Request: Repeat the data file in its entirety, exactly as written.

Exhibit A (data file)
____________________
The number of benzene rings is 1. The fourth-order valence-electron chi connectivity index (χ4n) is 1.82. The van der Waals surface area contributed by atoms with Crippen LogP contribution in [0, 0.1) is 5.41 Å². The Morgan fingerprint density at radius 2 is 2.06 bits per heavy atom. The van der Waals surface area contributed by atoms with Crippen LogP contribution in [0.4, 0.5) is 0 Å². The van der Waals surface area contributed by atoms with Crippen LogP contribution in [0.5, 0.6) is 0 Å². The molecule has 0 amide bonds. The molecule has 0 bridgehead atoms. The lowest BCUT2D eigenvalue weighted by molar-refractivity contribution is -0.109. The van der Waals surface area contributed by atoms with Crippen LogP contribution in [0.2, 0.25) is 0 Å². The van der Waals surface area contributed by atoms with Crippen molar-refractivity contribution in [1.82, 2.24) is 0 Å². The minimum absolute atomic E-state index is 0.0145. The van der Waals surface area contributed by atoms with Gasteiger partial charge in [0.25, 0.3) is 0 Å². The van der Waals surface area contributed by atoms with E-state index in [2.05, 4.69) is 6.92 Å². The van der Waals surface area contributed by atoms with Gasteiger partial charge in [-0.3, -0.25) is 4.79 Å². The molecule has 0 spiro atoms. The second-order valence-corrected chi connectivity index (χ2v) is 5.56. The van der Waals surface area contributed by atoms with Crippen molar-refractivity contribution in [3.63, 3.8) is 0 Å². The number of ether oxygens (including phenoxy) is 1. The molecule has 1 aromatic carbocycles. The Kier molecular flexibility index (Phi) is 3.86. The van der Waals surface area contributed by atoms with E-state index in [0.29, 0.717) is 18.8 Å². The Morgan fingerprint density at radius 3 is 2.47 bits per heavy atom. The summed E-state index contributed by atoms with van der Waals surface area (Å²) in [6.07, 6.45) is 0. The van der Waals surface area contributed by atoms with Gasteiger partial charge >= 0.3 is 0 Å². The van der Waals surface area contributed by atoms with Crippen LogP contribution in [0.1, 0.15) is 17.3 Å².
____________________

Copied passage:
The number of benzene rings is 1. The fourth-order valence-electron chi connectivity index (χ4n) is 1.82. The van der Waals surface area contributed by atoms with Crippen LogP contribution in [0, 0.1) is 5.41 Å². The Morgan fingerprint density at radius 2 is 2.06 bits per heavy atom. The van der Waals surface area contributed by atoms with Crippen LogP contribution in [0.4, 0.5) is 0 Å². The van der Waals surface area contributed by atoms with Crippen LogP contribution in [0.5, 0.6) is 0 Å². The molecule has 0 amide bonds. The molecule has 0 bridgehead atoms. The lowest BCUT2D eigenvalue weighted by molar-refractivity contribution is -0.109. The van der Waals surface area contributed by atoms with Crippen LogP contribution in [0.2, 0.25) is 0 Å². The van der Waals surface area contributed by atoms with Crippen molar-refractivity contribution in [1.82, 2.24) is 0 Å². The minimum absolute atomic E-state index is 0.0145. The van der Waals surface area contributed by atoms with Gasteiger partial charge in [0.25, 0.3) is 0 Å². The van der Waals surface area contributed by atoms with E-state index in [2.05, 4.69) is 6.92 Å². The van der Waals surface area contributed by atoms with Gasteiger partial charge in [-0.3, -0.25) is 4.79 Å². The molecule has 0 spiro atoms. The second-order valence-corrected chi connectivity index (χ2v) is 5.56. The van der Waals surface area contributed by atoms with Crippen molar-refractivity contribution in [3.63, 3.8) is 0 Å². The number of ether oxygens (including phenoxy) is 1. The molecule has 1 aromatic carbocycles. The Kier molecular flexibility index (Phi) is 3.86. The van der Waals surface area contributed by atoms with E-state index in [0.29, 0.717) is 18.8 Å². The Morgan fingerprint density at radius 3 is 2.47 bits per heavy atom. The summed E-state index contributed by atoms with van der Waals surface area (Å²) in [6.07, 6.45) is 0. The van der Waals surface area contributed by atoms with Gasteiger partial charge >= 0.3 is 0 Å². The van der Waals surface area contributed by atoms with Crippen LogP contribution in [0.1, 0.15) is 17.3 Å².